1) Who were the Timucua Indians?
The Timucuas were all the Indians in northeast Florida and southeast Georgia that spoke the same language. There were three main leaders (Saturiwa, Outina, and Potano). These leaders or headchiefs were usually at war with each other. Each of these headchiefs ruled over about 30 villages. Each village had its own chief.
What language did the Timucuas speak? They did not speak English or French or Spanish. They spoke Timucua. (Later they learned to speak other languages.) All the Indians in northeast Florida and southeast Georgia spoke Timucua, but they had different dialects (die-uh-lect). A dialect is a way of saying certain words depending on where you live. In the South, people say "yall" instead of "you all." Up north, people call a water fountain a "bubbler." In England, a pencil eraser is called a rubber. (Get it? You rub out the mistake.) In Australia, your "mate" is your friend. People in England and Australia speak English differently than people in the United States. So, even though all the Timucuas spoke the same language, they spoke different dialects.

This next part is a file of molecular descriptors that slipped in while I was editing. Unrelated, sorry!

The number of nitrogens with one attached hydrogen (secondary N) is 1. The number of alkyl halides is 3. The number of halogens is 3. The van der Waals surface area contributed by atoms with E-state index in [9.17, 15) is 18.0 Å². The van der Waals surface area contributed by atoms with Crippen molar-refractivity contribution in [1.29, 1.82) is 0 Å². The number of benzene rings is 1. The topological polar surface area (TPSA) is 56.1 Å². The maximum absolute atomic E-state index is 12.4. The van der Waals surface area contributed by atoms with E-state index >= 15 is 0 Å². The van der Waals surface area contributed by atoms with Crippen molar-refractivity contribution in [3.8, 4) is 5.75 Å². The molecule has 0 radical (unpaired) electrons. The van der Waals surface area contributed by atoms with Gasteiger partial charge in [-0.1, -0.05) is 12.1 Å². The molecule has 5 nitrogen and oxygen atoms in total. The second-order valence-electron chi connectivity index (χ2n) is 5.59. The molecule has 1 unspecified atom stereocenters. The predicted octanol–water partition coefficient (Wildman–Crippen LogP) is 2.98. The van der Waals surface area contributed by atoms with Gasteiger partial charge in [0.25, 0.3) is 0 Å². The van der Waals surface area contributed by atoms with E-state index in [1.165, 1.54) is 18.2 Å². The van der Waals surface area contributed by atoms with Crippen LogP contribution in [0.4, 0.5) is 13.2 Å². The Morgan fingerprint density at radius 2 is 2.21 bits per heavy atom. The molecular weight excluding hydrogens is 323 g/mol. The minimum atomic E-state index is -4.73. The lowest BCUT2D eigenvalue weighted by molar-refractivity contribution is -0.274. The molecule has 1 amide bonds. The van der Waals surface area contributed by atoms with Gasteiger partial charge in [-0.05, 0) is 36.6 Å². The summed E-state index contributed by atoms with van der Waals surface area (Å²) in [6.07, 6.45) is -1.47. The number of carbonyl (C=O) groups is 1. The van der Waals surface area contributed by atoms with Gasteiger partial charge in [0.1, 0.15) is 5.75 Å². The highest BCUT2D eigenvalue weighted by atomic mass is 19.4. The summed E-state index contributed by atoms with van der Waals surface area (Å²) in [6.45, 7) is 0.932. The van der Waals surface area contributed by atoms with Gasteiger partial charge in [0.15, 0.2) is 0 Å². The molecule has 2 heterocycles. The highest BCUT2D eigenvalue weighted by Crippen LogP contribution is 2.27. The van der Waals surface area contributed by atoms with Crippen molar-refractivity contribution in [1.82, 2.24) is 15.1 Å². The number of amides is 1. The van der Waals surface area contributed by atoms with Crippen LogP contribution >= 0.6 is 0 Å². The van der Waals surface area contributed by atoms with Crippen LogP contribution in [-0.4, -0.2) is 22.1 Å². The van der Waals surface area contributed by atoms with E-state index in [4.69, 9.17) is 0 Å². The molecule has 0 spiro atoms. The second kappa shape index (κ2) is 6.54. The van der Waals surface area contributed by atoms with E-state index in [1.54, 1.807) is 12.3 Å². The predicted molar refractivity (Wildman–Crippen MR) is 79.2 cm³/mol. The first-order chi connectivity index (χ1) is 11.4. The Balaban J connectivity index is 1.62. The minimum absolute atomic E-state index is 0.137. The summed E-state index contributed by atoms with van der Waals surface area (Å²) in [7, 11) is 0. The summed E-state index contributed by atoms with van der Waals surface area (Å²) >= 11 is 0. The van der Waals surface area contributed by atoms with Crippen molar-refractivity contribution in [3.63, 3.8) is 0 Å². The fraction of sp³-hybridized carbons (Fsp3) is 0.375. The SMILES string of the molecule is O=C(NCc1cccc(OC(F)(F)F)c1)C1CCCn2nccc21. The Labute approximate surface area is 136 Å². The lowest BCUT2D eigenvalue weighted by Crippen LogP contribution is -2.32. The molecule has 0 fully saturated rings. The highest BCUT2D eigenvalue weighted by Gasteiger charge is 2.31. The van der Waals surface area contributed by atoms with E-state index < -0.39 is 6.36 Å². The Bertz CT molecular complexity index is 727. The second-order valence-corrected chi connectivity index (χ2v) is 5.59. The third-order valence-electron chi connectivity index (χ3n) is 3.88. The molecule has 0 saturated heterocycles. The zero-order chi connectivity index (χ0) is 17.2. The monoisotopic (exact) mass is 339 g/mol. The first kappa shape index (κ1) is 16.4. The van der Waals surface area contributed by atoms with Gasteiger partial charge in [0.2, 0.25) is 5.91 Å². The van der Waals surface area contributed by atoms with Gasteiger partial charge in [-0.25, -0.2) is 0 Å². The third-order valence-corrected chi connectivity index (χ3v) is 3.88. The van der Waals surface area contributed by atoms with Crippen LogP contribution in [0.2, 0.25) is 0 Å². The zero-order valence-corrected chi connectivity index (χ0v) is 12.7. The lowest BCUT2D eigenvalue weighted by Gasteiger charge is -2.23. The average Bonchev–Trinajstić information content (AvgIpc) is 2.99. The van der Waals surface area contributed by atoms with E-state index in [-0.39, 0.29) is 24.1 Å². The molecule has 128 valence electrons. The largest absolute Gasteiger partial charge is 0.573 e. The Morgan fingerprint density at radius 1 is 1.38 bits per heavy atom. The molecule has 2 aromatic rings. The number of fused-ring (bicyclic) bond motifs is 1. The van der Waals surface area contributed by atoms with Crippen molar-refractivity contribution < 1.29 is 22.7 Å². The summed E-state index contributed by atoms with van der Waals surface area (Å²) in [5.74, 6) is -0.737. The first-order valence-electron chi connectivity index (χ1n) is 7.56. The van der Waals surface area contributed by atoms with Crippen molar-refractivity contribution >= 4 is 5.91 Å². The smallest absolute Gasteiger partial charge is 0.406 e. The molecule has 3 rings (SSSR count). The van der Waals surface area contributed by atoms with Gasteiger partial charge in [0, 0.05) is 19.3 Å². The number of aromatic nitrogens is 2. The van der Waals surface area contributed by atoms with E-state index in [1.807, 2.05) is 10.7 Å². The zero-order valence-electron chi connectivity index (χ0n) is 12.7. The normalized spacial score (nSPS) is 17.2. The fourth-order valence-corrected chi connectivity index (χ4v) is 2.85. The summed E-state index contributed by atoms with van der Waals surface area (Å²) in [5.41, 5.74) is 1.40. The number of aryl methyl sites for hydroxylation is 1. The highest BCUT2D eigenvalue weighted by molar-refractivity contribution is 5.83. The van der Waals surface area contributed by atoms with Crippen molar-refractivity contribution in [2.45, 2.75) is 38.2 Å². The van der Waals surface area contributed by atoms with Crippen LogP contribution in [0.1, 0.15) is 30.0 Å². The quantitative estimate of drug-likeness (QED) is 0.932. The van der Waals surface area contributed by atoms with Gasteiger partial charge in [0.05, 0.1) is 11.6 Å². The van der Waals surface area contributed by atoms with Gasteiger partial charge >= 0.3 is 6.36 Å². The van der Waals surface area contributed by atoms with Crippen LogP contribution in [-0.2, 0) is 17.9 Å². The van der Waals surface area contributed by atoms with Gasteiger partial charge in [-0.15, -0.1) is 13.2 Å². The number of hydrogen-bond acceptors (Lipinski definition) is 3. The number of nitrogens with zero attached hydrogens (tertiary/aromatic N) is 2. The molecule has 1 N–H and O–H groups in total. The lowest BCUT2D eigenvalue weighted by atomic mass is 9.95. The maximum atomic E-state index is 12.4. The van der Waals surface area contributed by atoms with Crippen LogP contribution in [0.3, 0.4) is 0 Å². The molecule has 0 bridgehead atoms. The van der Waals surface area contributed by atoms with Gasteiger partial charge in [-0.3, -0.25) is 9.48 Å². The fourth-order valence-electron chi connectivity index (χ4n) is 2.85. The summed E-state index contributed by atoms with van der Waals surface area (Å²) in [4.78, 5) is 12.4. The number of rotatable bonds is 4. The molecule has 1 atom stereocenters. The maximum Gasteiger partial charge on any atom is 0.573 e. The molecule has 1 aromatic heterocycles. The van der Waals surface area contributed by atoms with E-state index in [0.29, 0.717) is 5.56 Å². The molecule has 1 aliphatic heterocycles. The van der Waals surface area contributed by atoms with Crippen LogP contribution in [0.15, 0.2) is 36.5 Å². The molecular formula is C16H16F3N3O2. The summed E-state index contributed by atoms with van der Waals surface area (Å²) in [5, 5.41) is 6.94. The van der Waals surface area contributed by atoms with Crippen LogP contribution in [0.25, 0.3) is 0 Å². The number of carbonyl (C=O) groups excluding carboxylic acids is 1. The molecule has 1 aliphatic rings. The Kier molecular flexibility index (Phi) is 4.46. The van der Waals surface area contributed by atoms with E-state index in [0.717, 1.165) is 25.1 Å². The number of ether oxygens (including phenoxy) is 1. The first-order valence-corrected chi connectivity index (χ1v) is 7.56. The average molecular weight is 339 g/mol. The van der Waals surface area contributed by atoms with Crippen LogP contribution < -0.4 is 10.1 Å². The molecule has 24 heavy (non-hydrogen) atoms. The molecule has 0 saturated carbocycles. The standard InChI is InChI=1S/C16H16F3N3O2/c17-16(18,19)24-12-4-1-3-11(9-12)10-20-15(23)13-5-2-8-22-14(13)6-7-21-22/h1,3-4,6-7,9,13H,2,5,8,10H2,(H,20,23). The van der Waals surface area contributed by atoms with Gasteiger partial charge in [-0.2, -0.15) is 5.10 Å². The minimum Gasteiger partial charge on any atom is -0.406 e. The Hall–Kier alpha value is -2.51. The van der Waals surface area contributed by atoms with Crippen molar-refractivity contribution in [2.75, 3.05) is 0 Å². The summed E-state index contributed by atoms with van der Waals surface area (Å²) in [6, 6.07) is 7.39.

Where did the name "Timucua" come from? The Timucuas did NOT call themselves by this name. They had names for themselves that meant "the people." We think the name "Timucua" got started when a French soldier asked Chief Saturiwa where he got some silver. He pointed to the West and said he got it from Thimogona (Tee-mo-go-na). He had actually captured it from his enemy, Chief Outina. (Outina had found it from a Spanish shipwreck.) "Thimogona" probably meant "enemy." He got it from his enemy. But the French got mixed up and started calling all the Indians Thimogona or Timogoa, or Timoga, or Timucua, or Timucua. See how the name got changed? There is no Timucua way to say the name. The Spanish would have pronounced it Timucua (Tee-moo-qua).
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